Introducing ElementalJS and the Behaviour Pattern

January 18, 2013 Robbie Clutton

We’ll come to ElementalJS a little later but first I wanted to describe the problem it’s trying to solve.

The problem with current Javascript design patterns

There seems to be two mainstream ways of building Javascript applications: DOM event listeners with callback spaghetti or full blown object oriented MVC architecture.

The listeners and callbacks pattern works well for small applications where the entire file fits on your screen. After that it can be difficult to track down where the handlers are for certain events. It can be even more difficult when trying to debug in a browser console when you’re trying to find the handler for that interaction in question.

Object oriented Javascript has been gaining ground but with so many options of which framework to choose from it can feel like an application is putting it’s eggs in one basket by using one of those frameworks. Each has it’s own pro and con list, but sometimes you just need a little bit of whiz bang without managing an application within an application.

There are other tools to help like CommonJS and Asynchronous Module Definitions (AMD) but they don’t answer how to structure an applications Javascript code.

An alternative

An alternative, spaghetti-leaning pattern has emerged on several projects here in the New York office. The pattern has been dubbed ‘data presents’ or ‘behaviours’, depending on the project. This pattern couples a function to an element in the DOM by adding a data attribute to the element itself. This is not having Javascript in a href attribute within an anchor or onchange attribute of a select element, but it does highlight which functions are related to any given element.

This approach tries to embrace the simplicity of binding listeners to DOM events but tries to organise it in such a way to make it scalable and maintainable as the client side code grows.

Here instead of the script looking and binding to events across the whole DOM, an element is passed to a function where it can work on a local scale. There will still be listeners, but with the scope of the parent element the functions will be more tightly focused.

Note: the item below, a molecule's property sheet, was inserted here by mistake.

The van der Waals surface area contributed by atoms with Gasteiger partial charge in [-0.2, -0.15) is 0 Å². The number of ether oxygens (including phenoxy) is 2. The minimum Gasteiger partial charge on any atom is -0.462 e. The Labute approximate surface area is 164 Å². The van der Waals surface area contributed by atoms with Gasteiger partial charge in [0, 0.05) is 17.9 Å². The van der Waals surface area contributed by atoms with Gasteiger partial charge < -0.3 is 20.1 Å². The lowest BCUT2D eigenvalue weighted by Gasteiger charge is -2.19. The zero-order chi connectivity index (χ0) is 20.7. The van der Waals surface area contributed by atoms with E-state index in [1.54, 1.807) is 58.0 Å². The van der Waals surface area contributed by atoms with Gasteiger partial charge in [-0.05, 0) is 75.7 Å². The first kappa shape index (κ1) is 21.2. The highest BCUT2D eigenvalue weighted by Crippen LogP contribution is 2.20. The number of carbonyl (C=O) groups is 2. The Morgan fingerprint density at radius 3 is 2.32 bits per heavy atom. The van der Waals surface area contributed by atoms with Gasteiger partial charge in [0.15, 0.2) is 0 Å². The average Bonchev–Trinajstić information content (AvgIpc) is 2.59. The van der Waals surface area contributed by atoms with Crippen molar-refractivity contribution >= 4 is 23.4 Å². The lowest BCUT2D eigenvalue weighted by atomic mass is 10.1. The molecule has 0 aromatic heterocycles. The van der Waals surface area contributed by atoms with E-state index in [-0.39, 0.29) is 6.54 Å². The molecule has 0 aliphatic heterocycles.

By adding a behaviour through the markup, this means that when looking at some HTML, you can see the behaviours that have been loaded for a particular element and it’s children. This can be useful when attempting to find a callback from a DOM action as typically there will be behaviours wrapped around the HTML.

Typically behaviours are small, focused functions. They are just javascript so can create objects, call functions and trigger or listen to events. Given they are small, this makes them easy to test. We use Jasmine heavily on our projects at Pivotal when testing Javascript, and these small functions are breakfast for Jasmine.

In a Rails project, or something which supports an asset pipeline, these behaviours are best suited to single files per behaviour. Naming a file the same as the behaviour name also increases discoverability in a codebase. For example, the Foo.Bar behaviour is located in foo/bar.js.

Spaghetti code perhaps, but sort of like finding a message within your alphabetti spaghetti.

Alphabetti Spaghetti
With thanks to James Armstrong

What about unobtrusive javascript?

There are four components of unobtrusive javascript:

  • Usability
  • Graceful degradation
  • Accessibility
  • Separation

While three of the four components don’t really affect this pattern as they are in the domain of the application itself, separation of concern between the presentation layer and the Javascript, does.

The section on separation of concerns on Wikipedia covers this concern well. This pattern is quite clearly encouraging the use of putting behaviour into the presentation which is shown to reduce maintainability. So what’s different this time around?

Using this pattern we are not expressively stating what events to fire upon (e.g. onclick or onchange), we are just defining a behaviour that wraps this element. One of the concerns addressed in the separation of concerns section in the Wikipedia article is ease of development but by defining small behaviours they can be easily separated into their own files, have more of a single responsibility and therefore should be easier to test.
What about unobtrusive HTML?

Many Javascript applications will be loaded when the DOM has finished loading and will generally search the entire DOM for elements to attach events to. Using this pattern the element gets passed into the function that contains the behaviour. This enables that function to search the DOM locally and reduce the chance of any changes to the DOM affecting the applications javascript as changes can be localised.

When can I start using ElementalJS?

You can use this right now by using ElementalJS. You can either download the source, or if you’re using Rails theres a handy gem which wraps the file and puts it straight into your asset pipeline. Check out more over at the ElementalJS repository.

About the Author

Robbie Clutton

Robbie Clutton is the Head of Pivotal Labs in EMEA.

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